The reasons behind tensions
The religious factor. Saudi Arabia, almost entirely Muslim, has a Sunni-majority population (the real family professes the Wahhabi ideology, a minor stream of Sunni Islam). Shiites, around 15% of the population, are concentrated in the eastern province of Al-Sharqiyah. They push for autonomy and the monarchy accuses Iran to foster their aspiration. By contrast, the Islamic Republic represents Shia Muslims, who are more than 90% of Iranian population. Self-proclaimed as protectors respectively of Sunni and Shia communities, SA and Iran stand for opposite tradition and interests, which result in a real sectarian conflict.
The black gold. SA is one of the biggest producer of crude oil and in 2014 the country has significantly increased its production, resulting in a price collapse which was aimed to target not only Iranian market and Moscow’s revenue, but also to make it economically inconvenient for the USA the extraction of shale oil. However, Riyadh’s plans haven’t gone perfectly, with US and Russia still playing a leading role in the energy market. A considerable setback for Saudi Arabia, at a time when the lifting of international sanctions against Iran pushes one of SA biggest competitor back in the game.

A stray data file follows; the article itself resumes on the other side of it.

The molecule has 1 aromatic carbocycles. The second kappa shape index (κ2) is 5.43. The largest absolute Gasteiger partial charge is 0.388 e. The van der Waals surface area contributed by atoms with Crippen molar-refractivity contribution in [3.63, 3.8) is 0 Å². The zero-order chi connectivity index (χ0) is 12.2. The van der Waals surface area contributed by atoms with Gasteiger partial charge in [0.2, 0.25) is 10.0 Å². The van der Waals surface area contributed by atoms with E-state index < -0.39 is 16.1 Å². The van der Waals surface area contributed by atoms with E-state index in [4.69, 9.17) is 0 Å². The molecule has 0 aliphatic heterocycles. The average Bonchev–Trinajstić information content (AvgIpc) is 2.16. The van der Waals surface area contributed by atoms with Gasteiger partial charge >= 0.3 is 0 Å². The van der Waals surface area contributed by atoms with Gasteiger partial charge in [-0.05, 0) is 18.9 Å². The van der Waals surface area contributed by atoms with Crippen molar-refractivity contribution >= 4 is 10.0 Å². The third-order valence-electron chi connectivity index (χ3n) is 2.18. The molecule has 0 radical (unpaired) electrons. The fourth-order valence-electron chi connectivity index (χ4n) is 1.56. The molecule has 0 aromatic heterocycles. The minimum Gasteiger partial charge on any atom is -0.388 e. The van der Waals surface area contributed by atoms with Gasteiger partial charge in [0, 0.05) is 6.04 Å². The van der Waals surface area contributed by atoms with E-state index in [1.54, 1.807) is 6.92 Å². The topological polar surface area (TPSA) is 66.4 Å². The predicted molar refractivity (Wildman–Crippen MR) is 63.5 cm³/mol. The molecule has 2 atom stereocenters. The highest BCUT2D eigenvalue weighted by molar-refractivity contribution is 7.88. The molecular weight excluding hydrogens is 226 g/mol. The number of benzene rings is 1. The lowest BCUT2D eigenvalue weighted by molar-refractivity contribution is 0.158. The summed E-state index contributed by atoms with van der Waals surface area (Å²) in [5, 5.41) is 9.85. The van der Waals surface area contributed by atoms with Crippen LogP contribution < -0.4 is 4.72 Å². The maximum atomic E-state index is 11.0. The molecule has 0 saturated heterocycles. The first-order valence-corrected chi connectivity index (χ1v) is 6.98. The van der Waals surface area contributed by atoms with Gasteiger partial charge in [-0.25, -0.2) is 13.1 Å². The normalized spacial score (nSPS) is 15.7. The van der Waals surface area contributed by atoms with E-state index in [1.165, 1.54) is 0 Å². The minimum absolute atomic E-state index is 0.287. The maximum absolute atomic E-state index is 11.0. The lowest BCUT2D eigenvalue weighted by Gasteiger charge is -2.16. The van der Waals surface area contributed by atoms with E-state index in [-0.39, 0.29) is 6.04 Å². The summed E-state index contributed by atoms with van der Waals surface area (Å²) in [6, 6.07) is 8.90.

The regional hegemony. SA has a significant geopolitical weight, due both to its strong participation in regional and global affairs, but also to its relationship with the Gulf countries and the US. This position has often turned into an attempt to impose its political and religious leadership in the region. This fact not only raises friction within the Gulf Cooperation Council (GCC) –for example with Qatar- but also makes it almost impossible a peaceful coexistence with Iran. On the other hand, in fact, the Islamic Republic, after decades of international isolation, aims to establish its supremacy in the Middle East, where SA, along with Israel-a Jewish country, friend to the US- curbs its ambition.